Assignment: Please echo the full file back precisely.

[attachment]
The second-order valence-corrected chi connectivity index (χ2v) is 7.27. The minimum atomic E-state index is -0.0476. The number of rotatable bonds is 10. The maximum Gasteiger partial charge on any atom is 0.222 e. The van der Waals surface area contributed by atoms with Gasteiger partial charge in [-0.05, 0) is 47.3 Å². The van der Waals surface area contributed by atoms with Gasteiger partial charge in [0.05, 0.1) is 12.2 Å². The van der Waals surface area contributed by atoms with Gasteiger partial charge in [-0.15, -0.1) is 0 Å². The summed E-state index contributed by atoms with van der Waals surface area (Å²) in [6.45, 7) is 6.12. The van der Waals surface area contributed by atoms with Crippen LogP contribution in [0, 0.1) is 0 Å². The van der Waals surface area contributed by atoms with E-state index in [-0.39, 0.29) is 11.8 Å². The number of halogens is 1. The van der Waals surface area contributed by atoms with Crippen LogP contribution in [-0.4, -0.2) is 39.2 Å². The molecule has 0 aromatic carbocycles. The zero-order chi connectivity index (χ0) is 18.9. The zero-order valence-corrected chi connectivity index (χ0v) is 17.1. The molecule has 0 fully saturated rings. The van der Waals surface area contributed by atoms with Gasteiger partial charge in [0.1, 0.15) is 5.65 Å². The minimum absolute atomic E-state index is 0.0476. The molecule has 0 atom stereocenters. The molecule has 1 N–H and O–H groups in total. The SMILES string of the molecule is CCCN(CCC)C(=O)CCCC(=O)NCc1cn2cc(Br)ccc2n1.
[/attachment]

The second-order valence-corrected chi connectivity index (χ2v) is 7.27. The minimum atomic E-state index is -0.0476. The number of rotatable bonds is 10. The maximum Gasteiger partial charge on any atom is 0.222 e. The van der Waals surface area contributed by atoms with Gasteiger partial charge in [-0.05, 0) is 47.3 Å². The van der Waals surface area contributed by atoms with Gasteiger partial charge in [0.05, 0.1) is 12.2 Å². The van der Waals surface area contributed by atoms with Gasteiger partial charge in [-0.15, -0.1) is 0 Å². The summed E-state index contributed by atoms with van der Waals surface area (Å²) in [6.45, 7) is 6.12. The van der Waals surface area contributed by atoms with Crippen LogP contribution in [0, 0.1) is 0 Å². The van der Waals surface area contributed by atoms with E-state index in [-0.39, 0.29) is 11.8 Å². The number of halogens is 1. The van der Waals surface area contributed by atoms with Crippen LogP contribution in [-0.4, -0.2) is 39.2 Å². The molecule has 0 aromatic carbocycles. The zero-order chi connectivity index (χ0) is 18.9. The zero-order valence-corrected chi connectivity index (χ0v) is 17.1. The molecule has 0 fully saturated rings. The van der Waals surface area contributed by atoms with Gasteiger partial charge in [0.1, 0.15) is 5.65 Å². The minimum absolute atomic E-state index is 0.0476. The molecule has 0 atom stereocenters. The molecule has 1 N–H and O–H groups in total. The SMILES string of the molecule is CCCN(CCC)C(=O)CCCC(=O)NCc1cn2cc(Br)ccc2n1.